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Wednesday, January 4, 2012

Eye Freeze

Last Saturday my mom and I went to the Rumble in Fort Wayne. The Rumble is a two day indoor racing event and one of the traditions we have is eating lunch at the Olive Garden on the 2nd day. I went in protest once again this year as they still haven't brought back the manicotti, but this tradition supersedes my desire to avoid The Olive Garden. I will still say I haven't been back as this tradition doesn't count. Anyway, I experienced an odd event while there. Well, I've experienced many times, but never realized it until after the fact.

It was time to order and ordering, for me, is usually done in a robotic manner as whatever I am ordering I've usually ordered 1,000 times. However, my mom was also with me and she started a conversation with the waitress about the manicotti, if it had been brought back, and if anyone else has tried to order it. This line of conversation was highly unexpected and I had no idea how to react to it and whether or not I would have to say anything. The end result was this picture (I am always trying to find ways to show of my art "talent":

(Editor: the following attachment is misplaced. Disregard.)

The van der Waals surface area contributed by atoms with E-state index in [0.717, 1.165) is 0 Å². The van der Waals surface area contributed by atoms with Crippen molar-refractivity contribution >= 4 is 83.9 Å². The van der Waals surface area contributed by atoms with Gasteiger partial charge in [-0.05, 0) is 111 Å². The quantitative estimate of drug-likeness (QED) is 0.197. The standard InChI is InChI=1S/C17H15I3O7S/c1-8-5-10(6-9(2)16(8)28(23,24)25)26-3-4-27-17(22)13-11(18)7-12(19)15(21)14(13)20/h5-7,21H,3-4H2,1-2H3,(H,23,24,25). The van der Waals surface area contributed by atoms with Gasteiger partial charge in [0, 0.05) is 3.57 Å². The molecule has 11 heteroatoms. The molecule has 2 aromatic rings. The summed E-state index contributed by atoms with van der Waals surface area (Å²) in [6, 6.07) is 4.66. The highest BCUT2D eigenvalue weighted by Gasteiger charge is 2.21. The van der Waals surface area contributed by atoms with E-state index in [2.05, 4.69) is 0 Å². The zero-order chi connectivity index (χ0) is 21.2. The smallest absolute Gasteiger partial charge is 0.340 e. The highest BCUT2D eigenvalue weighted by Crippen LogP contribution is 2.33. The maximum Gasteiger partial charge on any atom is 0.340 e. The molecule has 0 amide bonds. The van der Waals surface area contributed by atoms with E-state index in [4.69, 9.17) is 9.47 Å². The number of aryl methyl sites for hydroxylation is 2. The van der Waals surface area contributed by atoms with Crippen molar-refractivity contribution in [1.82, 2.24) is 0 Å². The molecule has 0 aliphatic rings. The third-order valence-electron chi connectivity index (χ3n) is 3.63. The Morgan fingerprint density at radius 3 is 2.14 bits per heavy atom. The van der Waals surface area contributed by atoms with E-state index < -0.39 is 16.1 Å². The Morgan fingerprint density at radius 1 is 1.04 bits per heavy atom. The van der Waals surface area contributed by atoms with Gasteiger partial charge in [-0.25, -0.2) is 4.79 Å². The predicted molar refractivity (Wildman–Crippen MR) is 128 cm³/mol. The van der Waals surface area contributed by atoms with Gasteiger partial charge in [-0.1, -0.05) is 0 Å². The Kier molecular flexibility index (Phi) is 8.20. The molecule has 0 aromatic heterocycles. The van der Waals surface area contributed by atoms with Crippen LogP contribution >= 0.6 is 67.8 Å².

This is the perfect point of view photos, but after 20 minutes of searching it was the best one I could find, and for the record this isn't an Olive Garden. In the picture my mom would be he person in the center of the photo and the waitress would be the one to the right. During the conversation that the two of them had my eyes followed the trail of the red line and became fixated on the corner of the room. Try as I did there was no breaking away my eyes from the corner.